- RBC enzyme deficiencies
- Glucose-6-phosphate dehydrogenase deficiency
- Pyruvate kinase deficiency
- Triosephosphate isomerase deficiency
- Enclosed hemorrhages
- Gastrointestinal obstruction
- Metabolic disorders
- Hemoglobinopathies (eg, α-thalassemia major)
- Cardiac failure due to dysrhythmia
- Congenital heart defects.
Intramuscular Tin (Sn) porphyrin a potent inhibitor of heme oxygenase, has been shown to reduce the production of bilirubin in neonates with ABO incompatibility. This reduces the need for exchange transfusion and the duration of phototherapy
Heme oxygenase is the enzyme that catalyzes the rate-limiting step in the production of bilirubin from heme,
Phototherapy is indicated in the term infant with hemolytic disease of the newborn immediately after birth due to Rh disease and due to ABO incompatibility
- Immediately after birth in all preterms who weigh less than 2500 g
- In others, at following ages and levels of total serum bilirubin.
- Just born [Cord blood] – >3.5 mg/dL
- 12 hours – > 10 mg/dL
- 18 hours – > 12 mg/dL
- 24 hours > 14 mg/dL
- 2-3 days – >15 mg/dL
Exchange transfusion removes circulating bilirubin and antibody-coated RBCs, replacing them with RBCs compatible with maternal serum and providing albumin with new bilirubin binding sites.
Exchange transfusion should be considered in newborns
- Born > 38 weeks’ with a bilirubin-to-albumin ratio of 7.2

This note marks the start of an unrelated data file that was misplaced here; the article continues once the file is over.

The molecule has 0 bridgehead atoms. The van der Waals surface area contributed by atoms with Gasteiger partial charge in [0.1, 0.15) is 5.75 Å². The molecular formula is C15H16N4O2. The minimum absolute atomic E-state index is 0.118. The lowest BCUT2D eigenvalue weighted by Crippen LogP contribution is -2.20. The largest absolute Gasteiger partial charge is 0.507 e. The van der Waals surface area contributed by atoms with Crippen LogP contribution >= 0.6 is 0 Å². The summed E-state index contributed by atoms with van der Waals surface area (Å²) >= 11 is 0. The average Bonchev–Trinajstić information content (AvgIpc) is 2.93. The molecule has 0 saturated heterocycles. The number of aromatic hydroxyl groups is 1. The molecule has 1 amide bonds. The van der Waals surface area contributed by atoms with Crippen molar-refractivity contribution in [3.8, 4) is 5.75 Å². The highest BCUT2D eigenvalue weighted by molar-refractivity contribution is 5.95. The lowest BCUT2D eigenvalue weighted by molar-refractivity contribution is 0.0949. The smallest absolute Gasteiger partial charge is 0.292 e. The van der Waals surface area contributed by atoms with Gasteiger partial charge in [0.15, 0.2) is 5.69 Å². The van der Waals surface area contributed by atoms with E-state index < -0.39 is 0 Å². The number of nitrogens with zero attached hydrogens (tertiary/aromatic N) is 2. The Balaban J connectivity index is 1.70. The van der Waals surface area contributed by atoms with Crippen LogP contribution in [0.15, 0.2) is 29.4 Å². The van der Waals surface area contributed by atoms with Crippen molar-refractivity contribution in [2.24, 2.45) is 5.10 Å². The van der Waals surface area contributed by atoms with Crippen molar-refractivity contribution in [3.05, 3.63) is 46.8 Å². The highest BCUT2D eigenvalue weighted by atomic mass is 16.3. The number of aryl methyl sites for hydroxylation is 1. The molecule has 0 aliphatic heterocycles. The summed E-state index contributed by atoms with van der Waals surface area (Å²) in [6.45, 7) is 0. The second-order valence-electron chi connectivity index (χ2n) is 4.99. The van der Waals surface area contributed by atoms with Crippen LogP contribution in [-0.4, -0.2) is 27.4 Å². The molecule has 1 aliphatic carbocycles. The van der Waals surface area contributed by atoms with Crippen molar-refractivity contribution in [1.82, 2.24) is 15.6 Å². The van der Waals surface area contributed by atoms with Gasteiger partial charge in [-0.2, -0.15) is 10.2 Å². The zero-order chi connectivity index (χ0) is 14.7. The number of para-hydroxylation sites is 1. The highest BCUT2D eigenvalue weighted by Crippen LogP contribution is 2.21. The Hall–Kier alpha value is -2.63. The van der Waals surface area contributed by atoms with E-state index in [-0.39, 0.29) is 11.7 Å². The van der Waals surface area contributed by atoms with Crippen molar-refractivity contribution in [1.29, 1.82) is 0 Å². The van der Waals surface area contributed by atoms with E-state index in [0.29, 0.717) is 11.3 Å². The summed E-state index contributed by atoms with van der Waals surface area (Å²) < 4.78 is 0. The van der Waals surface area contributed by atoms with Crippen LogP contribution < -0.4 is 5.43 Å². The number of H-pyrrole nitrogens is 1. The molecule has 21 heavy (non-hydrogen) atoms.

- Born at 35-37 weeks’ gestation with a bilirubin-to-albumin ratio of 6.8.
IVIG has been shown to reduce the need for exchange transfusion in hemolytic disease of the newborn due to Rh or ABO incompatibility.
Prevention of Hemolytic Disease of the Newborn
Consider the following in patients with hemolytic disease of the newborn:
Rh immune globin (RhIG) is administered to all unsensitized Rh-negative women at 28 weeks’ gestation with an additional dose administered soon after birth if the infant is Rh-positive, irrespective of the ABO status of the baby.
It is also recommended after any event known to be associated with transplacental hemorrhage such as
- Spontaneous or elective abortion
- Ectopic pregnancy
- Chorionic villous sampling,
- Fetal blood sampling
- Hydatiform mole
- Fetal death in late gestation
- Blunt abdominal trauma
- External cephalic version.
Complications of Hemolytic Disease of the Newborn
- Bilirubin encephalopathy
- Occurs due to high levels of bilirubin
- Late anemia of infancy
- Suppression of fetal erythropoiesis from transfusion of adult Hb during intrauterine or exchange transfusion
- Continued destruction of neonatal RBCs
- Administration of recombinant human erythropoietin is effective